Obviously I need to make a new graphic, but this works perfectly for right now. I’m writing about difficult topics today, so I apologize if the writing and transitions are not very smooth. This is one of those hit *publish* before you over think it posts.
Back in January I had a renewed determination to succeed at Weight Watchers eating healthy whole foods. I cleaned out my pantry. I made a section of *good* food with less than 5 ingredients, I made a list of healthy snacks, I scheduled micromeals. I also nearly ended my marriage, gained 15 pounds, and started making myself throw-up. Holy shitballs, Batman, what the hell was I doing? To understand exactly what was going on in my head I had to think way back to 2003 when I was at Ridgeview in Smyrna, Georgia.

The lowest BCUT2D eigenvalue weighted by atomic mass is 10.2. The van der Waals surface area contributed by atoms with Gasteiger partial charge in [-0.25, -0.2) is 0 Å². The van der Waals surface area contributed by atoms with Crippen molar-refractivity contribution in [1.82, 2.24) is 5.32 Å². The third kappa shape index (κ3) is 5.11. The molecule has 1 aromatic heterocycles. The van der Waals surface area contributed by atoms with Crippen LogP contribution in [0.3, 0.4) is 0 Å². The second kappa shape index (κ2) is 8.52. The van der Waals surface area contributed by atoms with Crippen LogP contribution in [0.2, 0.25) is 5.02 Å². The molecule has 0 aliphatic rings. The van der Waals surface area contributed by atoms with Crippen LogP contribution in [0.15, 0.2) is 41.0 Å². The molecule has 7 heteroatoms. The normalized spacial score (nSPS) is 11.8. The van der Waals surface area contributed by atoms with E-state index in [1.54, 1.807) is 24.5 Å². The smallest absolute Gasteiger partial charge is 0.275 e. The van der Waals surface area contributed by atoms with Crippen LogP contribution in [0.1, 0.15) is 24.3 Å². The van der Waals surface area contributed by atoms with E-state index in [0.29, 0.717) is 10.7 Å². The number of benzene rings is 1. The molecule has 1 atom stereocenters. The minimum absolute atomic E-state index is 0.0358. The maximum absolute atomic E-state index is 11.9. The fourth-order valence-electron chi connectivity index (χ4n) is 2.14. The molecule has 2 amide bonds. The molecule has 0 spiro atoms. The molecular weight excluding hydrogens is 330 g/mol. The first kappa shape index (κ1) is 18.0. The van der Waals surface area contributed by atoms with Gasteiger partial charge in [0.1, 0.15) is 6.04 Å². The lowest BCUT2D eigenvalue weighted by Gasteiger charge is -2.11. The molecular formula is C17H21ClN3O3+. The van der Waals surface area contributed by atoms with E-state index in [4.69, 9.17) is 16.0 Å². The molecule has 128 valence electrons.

I was placed at Ridgeview after a suicide attempt due to a horrible mix of a misdiagnosis of mild depression with a bad prescription when in actuality I had PTSD. I was placed on the women’s floor given my PTSD and fear of men. Most of the women on the floor were suffering from eating disorders. I found myself surrounded by 80 pound skeletons who accepted my 356 pound self because they all viewed themselves as fat. I was diagnosed with a Binge Eating Disorder. At first I balked at that diagnosis. Plenty of people are overweight and yet not everyone has an eating disorder. Then I started noticing the similarities. Ritualized eating, secret eating, eating as punishment and as an award, shame… it fit. The nutritionist and psychiatrist both told me the same thing: eat when you’re hungry, quit when you’re full, go for a walk each day. I kept a log of what I ate everyday. NOT THE AMOUNT OF FOOD. Just the time of day, my feelings, and the food items. On “challenge days” I would sit in a room of tiny women and cry with them. The anorexic women had to eat one bite of cake and sit with the anxiety of eating, the bulimic women had to eat half a piece of cake and sit with the anxiety of not being able to throw-up, and I had to eat half a piece of cake and sit with the anxiety of not cramming all the cake down my throat as quickly as possible. On that floor numbers and food talk were banned. We didn’t know how much we weighed, we couldn’t discuss calories or food amounts, we couldn’t compare or talk about our bodies. My care team cautioned me that Binge Eating Disorders could very easily swing to Bulimia. Although it took a few years to stabilize my mental health, I left Ridgeview with coping skills to handle my eating disorder. For many years I did great. I didn’t weigh myself. I ate when I was hungry. I quit when I was full. I enjoyed food, but not in excess. I gradually got off medication and over the next four years (2003 to 2007) I lost weight at maybe a rate of 20 pounds a year. I only weighed at my doctor’s appointments and I was getting healthy. Zero dieting was involved; it was simply a healthy and enjoyable relationship with food.